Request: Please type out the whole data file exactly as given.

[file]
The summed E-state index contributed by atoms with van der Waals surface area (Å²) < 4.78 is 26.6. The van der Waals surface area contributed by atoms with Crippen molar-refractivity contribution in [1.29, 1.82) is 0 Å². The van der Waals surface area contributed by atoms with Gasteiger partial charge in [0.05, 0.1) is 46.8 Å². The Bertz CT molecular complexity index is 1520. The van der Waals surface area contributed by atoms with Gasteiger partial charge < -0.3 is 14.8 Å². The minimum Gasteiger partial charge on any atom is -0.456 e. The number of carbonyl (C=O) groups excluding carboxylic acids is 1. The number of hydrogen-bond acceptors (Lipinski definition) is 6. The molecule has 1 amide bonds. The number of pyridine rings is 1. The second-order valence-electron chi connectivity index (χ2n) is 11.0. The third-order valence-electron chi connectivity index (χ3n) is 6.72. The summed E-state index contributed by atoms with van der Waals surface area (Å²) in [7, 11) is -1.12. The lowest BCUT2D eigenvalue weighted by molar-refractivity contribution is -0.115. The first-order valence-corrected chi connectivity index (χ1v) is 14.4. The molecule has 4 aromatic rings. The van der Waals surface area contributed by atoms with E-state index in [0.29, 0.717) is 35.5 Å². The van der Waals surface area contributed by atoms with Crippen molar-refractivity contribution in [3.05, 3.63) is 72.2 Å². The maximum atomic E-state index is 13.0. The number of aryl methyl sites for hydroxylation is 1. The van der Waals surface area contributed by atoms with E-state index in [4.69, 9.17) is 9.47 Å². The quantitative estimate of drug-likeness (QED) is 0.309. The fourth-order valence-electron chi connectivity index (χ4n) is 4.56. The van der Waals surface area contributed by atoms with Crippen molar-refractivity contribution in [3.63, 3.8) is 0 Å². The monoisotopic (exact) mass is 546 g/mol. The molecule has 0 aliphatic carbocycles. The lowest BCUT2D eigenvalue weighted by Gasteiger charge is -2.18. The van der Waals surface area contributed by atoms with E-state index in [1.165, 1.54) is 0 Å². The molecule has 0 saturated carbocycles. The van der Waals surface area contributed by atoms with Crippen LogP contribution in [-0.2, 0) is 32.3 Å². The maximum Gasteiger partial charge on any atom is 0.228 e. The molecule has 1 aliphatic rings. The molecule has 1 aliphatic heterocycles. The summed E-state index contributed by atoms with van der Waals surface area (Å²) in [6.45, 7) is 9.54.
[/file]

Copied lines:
The summed E-state index contributed by atoms with van der Waals surface area (Å²) < 4.78 is 26.6. The van der Waals surface area contributed by atoms with Crippen molar-refractivity contribution in [1.29, 1.82) is 0 Å². The van der Waals surface area contributed by atoms with Gasteiger partial charge in [0.05, 0.1) is 46.8 Å². The Bertz CT molecular complexity index is 1520. The van der Waals surface area contributed by atoms with Gasteiger partial charge < -0.3 is 14.8 Å². The minimum Gasteiger partial charge on any atom is -0.456 e. The number of carbonyl (C=O) groups excluding carboxylic acids is 1. The number of hydrogen-bond acceptors (Lipinski definition) is 6. The molecule has 1 amide bonds. The number of pyridine rings is 1. The second-order valence-electron chi connectivity index (χ2n) is 11.0. The third-order valence-electron chi connectivity index (χ3n) is 6.72. The summed E-state index contributed by atoms with van der Waals surface area (Å²) in [7, 11) is -1.12. The lowest BCUT2D eigenvalue weighted by molar-refractivity contribution is -0.115. The first-order valence-corrected chi connectivity index (χ1v) is 14.4. The molecule has 4 aromatic rings. The van der Waals surface area contributed by atoms with E-state index in [0.29, 0.717) is 35.5 Å². The van der Waals surface area contributed by atoms with Crippen molar-refractivity contribution in [3.05, 3.63) is 72.2 Å². The maximum atomic E-state index is 13.0. The number of aryl methyl sites for hydroxylation is 1. The van der Waals surface area contributed by atoms with E-state index in [4.69, 9.17) is 9.47 Å². The quantitative estimate of drug-likeness (QED) is 0.309. The fourth-order valence-electron chi connectivity index (χ4n) is 4.56. The van der Waals surface area contributed by atoms with Crippen molar-refractivity contribution in [3.63, 3.8) is 0 Å². The monoisotopic (exact) mass is 546 g/mol. The molecule has 0 aliphatic carbocycles. The lowest BCUT2D eigenvalue weighted by Gasteiger charge is -2.18. The van der Waals surface area contributed by atoms with E-state index in [1.165, 1.54) is 0 Å². The molecule has 0 saturated carbocycles. The van der Waals surface area contributed by atoms with Crippen LogP contribution in [-0.2, 0) is 32.3 Å². The maximum Gasteiger partial charge on any atom is 0.228 e. The molecule has 1 aliphatic rings. The molecule has 1 aliphatic heterocycles. The summed E-state index contributed by atoms with van der Waals surface area (Å²) in [6.45, 7) is 9.54.